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Thomas Morus

Geburtstag: 7. Februar 1478
Todesdatum: 6. Juli 1535
Andere Namen:San Tommaso Moro

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Thomas Morus war ein englischer Staatsmann und humanistischer Autor. Er ist ein Heiliger und Märtyrer der römisch-katholischen Kirche und Patron der Regierenden und Politiker.

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Zitate Thomas Morus

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„Die Frauen sind ihren Männern, die Kinder den Eltern und so überhaupt die Jüngeren den Älteren untertan.“

— Thomas Morus
Utopia (1516). Übersetzung von Gerhard Ritter. Reclam, Stuttgart 1964 u. ö., ISBN 3-15-000513-2, S. 77.

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„I think putting thieves to death is not lawful; and it is plain and obvious that it is absurd and of ill consequence to the commonwealth that a thief and a murderer should be equally punished“

— Thomas More
Context: I think putting thieves to death is not lawful; and it is plain and obvious that it is absurd and of ill consequence to the commonwealth that a thief and a murderer should be equally punished; for if a robber sees that his danger is the same if he is convicted of theft as if he were guilty of murder, this will naturally incite him to kill the person whom otherwise he would only have robbed; since, if the punishment is the same, there is more security, and less danger of discovery, when he that can best make it is put out of the way; so that terrifying thieves too much provokes them to cruelty. Ch. 1 : Discourses of Raphael Hythloday, of the Best State of a Commonwealth

„This law was made by Utopus, not only for preserving the public peace, which he saw suffered much by daily contentions and irreconcilable heats, but because he thought the interest of religion itself required it.“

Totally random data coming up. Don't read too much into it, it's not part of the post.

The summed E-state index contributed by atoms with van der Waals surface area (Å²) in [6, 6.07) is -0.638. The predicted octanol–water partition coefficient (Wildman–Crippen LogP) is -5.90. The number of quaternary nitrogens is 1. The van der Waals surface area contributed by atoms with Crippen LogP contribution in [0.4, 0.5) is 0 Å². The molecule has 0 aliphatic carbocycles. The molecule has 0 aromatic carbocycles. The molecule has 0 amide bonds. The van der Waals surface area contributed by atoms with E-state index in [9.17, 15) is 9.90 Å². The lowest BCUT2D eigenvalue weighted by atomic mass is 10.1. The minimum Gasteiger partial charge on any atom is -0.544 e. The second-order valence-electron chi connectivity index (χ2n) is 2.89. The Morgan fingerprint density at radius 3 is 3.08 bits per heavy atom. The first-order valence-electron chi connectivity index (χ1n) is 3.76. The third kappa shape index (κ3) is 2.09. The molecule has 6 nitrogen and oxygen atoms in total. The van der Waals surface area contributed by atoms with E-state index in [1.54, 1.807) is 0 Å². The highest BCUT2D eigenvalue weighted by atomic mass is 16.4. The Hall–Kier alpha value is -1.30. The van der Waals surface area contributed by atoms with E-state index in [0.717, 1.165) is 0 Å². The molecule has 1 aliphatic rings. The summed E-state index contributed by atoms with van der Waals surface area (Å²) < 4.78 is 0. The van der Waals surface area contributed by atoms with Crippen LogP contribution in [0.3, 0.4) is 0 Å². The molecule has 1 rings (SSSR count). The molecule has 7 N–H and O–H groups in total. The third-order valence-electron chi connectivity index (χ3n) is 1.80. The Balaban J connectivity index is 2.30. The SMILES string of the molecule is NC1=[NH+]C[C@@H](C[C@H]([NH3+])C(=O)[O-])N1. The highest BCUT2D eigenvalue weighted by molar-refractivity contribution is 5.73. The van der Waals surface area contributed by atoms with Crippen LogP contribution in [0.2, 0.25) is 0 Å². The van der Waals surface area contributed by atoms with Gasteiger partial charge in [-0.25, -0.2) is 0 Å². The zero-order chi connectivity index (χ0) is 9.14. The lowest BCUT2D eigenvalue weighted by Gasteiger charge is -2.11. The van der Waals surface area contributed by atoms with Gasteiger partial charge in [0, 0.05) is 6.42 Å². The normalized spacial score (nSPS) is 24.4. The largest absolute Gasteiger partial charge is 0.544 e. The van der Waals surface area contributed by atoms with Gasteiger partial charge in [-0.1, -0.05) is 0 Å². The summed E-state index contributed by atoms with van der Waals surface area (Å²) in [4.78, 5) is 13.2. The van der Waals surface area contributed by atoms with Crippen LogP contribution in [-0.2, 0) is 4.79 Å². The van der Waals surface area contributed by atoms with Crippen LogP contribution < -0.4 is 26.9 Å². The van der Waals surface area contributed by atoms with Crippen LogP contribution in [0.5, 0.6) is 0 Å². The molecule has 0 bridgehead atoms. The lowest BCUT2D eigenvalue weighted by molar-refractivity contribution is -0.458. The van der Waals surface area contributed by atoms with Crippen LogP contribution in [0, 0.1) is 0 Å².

— Thomas More
Context: Utopus having understood that before his coming among them the old inhabitants had been engaged in great quarrels concerning religion, by which they were so divided among themselves, that he found it an easy thing to conquer them, since, instead of uniting their forces against him, every different party in religion fought by themselves. After he had subdued them he made a law that every man might be of what religion he pleased, and might endeavour to draw others to it by the force of argument and by amicable and modest ways, but without bitterness against those of other opinions; but that he ought to use no other force but that of persuasion, and was neither to mix with it reproaches nor violence; and such as did otherwise were to be condemned to banishment or slavery. This law was made by Utopus, not only for preserving the public peace, which he saw suffered much by daily contentions and irreconcilable heats, but because he thought the interest of religion itself required it. He judged it not fit to determine anything rashly; and seemed to doubt whether those different forms of religion might not all come from God, who might inspire man in a different manner, and be pleased with this variety; he therefore thought it indecent and foolish for any man to threaten and terrify another to make him believe what did not appear to him to be true. And supposing that only one religion was really true, and the rest false, he imagined that the native force of truth would at last break forth and shine bright, if supported only by the strength of argument, and attended to with a gentle and unprejudiced mind; while, on the other hand, if such debates were carried on with violence and tumults, as the most wicked are always the most obstinate, so the best and most holy religion might be choked with superstition, as corn is with briars and thorns; he therefore left men wholly to their liberty, that they might be free to believe as they should see cause. Ch. 9 : Of the Religions of the Utopians

„I must say, extreme justice is an extreme injury: For we ought not to approve of those terrible laws that make the smallest offences capital, nor of that opinion of the Stoics that makes all crimes equal; as if there were no difference to be made between the killing a man and the taking his purse, between which, if we examine things impartially, there is no likeness nor proportion.“

— Thomas More
Context: I must say, extreme justice is an extreme injury: For we ought not to approve of those terrible laws that make the smallest offences capital, nor of that opinion of the Stoics that makes all crimes equal; as if there were no difference to be made between the killing a man and the taking his purse, between which, if we examine things impartially, there is no likeness nor proportion. God has commanded us not to kill, and shall we kill so easily for a little money? Ch. 1 : Discourses of Raphael Hythloday, of the Best State of a Commonwealth

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